Recruit a Friend<p>People who workout together stay healthy together.</p><p><a href="https://bmcgeriatr.biomedcentral.com/articles/10.1186/s12877-017-0584-3" target="_blank">One study</a> showed that older adults who exercised with a group improved or maintained their functional health and enjoyed their lives more.</p><p>Enlist the help of a walking buddy with a regimen you aspire to have. If you don't know anyone in your area, apps like <a href="https://www.strava.com/" target="_blank">Strava</a> have social networking features so you can get support from fellow exercisers.</p>
Try Meditation<p>According to the <a href="https://www.nccih.nih.gov/research/statistics/nhis/2017" target="_blank">2017 National Health Interview Survey</a>, published by the National Institutes of Health, meditation is on the rise, and for good reason.</p><p>Researchers <a href="https://pubmed.ncbi.nlm.nih.gov/29616846/" target="_blank">found</a> that mind-body relaxation practices can regulate inflammation, <a href="https://www.healthline.com/health/biological-rhythms" target="_blank">circadian rhythms</a>, and <a href="https://www.healthline.com/health/glucose" target="_blank">glucose</a> metabolism, as well as lower <a href="https://www.healthline.com/health/high-blood-pressure-hypertension" target="_blank">blood pressure</a>.</p><p>"Any form of exercise can be turned into a meditation of some type, either by the surroundings you are walking in, like a park or trail, or by blocking out the outside world with music on your headphones," Rue says.</p><p>You can also play a podcast or download an app like <a href="https://www.headspace.com/headspace-meditation-app" target="_blank">Headspace</a> that has a library of guided meditations to practice while you walk.</p>
Do Fartlek Walks<p>Typically used in running, fartlek intervals alternate periods of increased and decreased speed. These are <a href="https://www.healthline.com/nutrition/benefits-of-hiit" target="_blank">high-intensity interval training (HIIT)</a> workouts, which allow exercisers to accomplish more in less time.</p><p><a href="https://journals.plos.org/plosone/article?id=10.1371/journal.pone.0154075" target="_blank">One study</a> showed that 10-minute interval training improved <a href="https://www.healthline.com/health/metabolic-syndrome" target="_blank">cardiometabolic</a> health, or lowered the risk of heart disease, stroke, and diabetes, just as well as working out at a continuous pace for 50 minutes.</p><p><a href="https://journals.plos.org/plosone/article?id=10.1371/journal.pone.0111489" target="_blank">Research</a> also shows that HIIT workouts increase muscle <a href="https://www.healthline.com/health/fast-twitch-muscles" target="_blank">oxidative</a> capacity, or the ability to use oxygen. To do a fartlek walk, try walking at an increased pace for 3 minutes, slow down for 2 minutes, and repeat.</p>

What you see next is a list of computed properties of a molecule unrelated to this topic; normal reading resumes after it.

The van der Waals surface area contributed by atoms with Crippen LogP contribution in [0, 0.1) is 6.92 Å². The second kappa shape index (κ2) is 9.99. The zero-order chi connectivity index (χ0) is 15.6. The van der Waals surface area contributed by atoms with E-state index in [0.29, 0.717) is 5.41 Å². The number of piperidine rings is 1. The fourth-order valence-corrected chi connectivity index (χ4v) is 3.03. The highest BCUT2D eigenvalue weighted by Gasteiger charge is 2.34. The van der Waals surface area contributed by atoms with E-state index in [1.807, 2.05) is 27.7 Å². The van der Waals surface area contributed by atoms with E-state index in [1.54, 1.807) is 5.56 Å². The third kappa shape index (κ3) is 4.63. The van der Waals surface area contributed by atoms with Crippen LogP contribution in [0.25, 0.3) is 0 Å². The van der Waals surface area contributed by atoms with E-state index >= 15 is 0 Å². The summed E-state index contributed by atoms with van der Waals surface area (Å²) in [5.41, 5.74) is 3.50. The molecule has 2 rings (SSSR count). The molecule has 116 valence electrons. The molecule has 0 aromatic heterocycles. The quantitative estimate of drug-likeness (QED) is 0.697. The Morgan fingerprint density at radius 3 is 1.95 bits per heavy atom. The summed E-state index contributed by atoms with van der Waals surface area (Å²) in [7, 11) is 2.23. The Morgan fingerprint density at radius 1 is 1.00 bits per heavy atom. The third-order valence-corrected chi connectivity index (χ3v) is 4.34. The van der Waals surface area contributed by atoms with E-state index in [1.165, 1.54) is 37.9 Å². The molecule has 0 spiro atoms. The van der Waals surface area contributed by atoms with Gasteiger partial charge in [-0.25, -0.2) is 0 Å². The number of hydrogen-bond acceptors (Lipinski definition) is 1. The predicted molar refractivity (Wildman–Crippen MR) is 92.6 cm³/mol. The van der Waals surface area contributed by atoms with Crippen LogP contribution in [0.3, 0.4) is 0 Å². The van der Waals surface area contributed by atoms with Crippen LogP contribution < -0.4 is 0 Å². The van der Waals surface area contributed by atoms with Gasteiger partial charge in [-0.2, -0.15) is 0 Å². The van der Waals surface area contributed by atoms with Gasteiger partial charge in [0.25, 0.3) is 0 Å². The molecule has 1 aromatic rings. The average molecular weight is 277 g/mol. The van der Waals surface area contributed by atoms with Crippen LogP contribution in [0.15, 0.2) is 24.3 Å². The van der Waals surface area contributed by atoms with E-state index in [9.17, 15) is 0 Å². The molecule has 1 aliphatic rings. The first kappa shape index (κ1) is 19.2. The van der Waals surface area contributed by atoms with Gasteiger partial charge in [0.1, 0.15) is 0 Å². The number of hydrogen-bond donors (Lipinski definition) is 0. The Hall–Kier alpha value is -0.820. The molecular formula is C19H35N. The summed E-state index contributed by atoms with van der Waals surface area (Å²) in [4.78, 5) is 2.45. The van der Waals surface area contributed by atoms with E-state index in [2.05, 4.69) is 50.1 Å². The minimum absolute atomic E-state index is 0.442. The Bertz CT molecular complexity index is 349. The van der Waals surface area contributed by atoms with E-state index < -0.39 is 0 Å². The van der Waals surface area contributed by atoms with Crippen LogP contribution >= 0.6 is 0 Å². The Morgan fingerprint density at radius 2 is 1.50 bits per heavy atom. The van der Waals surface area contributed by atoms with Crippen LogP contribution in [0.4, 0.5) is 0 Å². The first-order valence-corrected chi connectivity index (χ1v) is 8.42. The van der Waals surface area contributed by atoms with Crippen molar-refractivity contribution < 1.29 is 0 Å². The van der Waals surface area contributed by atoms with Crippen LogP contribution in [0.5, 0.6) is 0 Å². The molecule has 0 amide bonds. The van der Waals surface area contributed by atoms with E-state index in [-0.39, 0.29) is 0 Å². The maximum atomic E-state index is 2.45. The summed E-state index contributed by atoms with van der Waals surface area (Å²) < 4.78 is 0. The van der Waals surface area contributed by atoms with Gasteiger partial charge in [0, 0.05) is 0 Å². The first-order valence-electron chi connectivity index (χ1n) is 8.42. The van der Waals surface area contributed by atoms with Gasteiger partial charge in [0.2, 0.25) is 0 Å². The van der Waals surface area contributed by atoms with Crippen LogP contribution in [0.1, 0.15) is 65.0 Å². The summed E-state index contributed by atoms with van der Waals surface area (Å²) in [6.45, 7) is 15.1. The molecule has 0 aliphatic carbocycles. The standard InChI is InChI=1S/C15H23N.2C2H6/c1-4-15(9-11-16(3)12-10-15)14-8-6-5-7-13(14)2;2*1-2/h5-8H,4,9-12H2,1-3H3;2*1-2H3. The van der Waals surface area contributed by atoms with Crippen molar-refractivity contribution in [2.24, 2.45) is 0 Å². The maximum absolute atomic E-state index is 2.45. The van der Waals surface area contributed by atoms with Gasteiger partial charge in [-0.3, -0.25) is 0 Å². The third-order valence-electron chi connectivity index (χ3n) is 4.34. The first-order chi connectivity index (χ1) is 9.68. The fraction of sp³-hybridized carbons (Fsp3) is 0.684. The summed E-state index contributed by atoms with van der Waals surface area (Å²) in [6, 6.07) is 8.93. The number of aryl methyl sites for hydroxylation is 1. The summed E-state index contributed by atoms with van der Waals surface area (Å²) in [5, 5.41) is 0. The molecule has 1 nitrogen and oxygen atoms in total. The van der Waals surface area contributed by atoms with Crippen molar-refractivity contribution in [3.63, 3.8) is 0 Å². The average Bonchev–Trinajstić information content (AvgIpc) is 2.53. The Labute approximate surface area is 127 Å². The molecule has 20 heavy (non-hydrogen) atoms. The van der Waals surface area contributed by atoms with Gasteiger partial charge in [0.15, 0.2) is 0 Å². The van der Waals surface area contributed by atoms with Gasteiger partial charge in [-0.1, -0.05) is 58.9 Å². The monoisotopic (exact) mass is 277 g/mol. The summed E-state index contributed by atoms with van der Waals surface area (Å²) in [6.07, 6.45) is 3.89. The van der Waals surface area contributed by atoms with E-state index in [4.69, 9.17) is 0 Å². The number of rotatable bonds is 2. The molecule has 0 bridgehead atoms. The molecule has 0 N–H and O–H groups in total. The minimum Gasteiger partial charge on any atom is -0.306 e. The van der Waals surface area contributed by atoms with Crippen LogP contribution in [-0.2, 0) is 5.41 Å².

Gradually Increase Pace<p>A faster walking pace is associated with a lower risk of <a href="https://www.healthline.com/health/copd" target="_blank">chronic obstructive pulmonary disease (COPD)</a> and respiratory diseases, according to a <a href="https://pubmed.ncbi.nlm.nih.gov/30303933/" target="_blank">2019 study</a>.</p><p>Still, it's best not to go from a stroll to an Olympic-worthy power walk in a day. Instead, increase your pace gradually to prevent injury.</p><p>"Start by walking at a brisk pace for about 10 minutes per day, 3 to 5 days per week," Rue says. "Once you've done this for a few weeks, increase your time by 5 to 10 minutes per day until you get to 30 minutes."</p>